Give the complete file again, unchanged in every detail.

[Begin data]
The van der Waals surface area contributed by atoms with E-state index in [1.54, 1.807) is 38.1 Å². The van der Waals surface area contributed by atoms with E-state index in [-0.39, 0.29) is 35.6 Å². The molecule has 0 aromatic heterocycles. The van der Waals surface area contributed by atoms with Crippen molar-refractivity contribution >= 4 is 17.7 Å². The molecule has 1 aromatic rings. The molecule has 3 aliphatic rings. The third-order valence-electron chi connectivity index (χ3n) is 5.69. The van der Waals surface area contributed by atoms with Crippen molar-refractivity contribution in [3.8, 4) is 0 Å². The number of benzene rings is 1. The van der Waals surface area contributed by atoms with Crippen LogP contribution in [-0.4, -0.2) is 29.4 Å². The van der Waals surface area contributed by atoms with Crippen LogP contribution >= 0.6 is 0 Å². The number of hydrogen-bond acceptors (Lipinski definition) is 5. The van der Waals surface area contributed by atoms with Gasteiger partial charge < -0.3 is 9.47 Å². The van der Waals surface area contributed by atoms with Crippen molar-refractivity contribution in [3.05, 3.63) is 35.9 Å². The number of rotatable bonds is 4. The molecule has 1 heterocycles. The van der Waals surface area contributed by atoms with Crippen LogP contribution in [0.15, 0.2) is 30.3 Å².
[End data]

The van der Waals surface area contributed by atoms with E-state index in [1.54, 1.807) is 38.1 Å². The van der Waals surface area contributed by atoms with E-state index in [-0.39, 0.29) is 35.6 Å². The molecule has 0 aromatic heterocycles. The van der Waals surface area contributed by atoms with Crippen molar-refractivity contribution >= 4 is 17.7 Å². The molecule has 1 aromatic rings. The molecule has 3 aliphatic rings. The third-order valence-electron chi connectivity index (χ3n) is 5.69. The van der Waals surface area contributed by atoms with Crippen molar-refractivity contribution in [3.8, 4) is 0 Å². The number of benzene rings is 1. The van der Waals surface area contributed by atoms with Crippen LogP contribution in [-0.4, -0.2) is 29.4 Å². The van der Waals surface area contributed by atoms with Crippen LogP contribution >= 0.6 is 0 Å². The number of hydrogen-bond acceptors (Lipinski definition) is 5. The van der Waals surface area contributed by atoms with Gasteiger partial charge < -0.3 is 9.47 Å². The van der Waals surface area contributed by atoms with Crippen molar-refractivity contribution in [3.05, 3.63) is 35.9 Å². The number of rotatable bonds is 4. The molecule has 1 heterocycles. The van der Waals surface area contributed by atoms with Crippen LogP contribution in [0.15, 0.2) is 30.3 Å².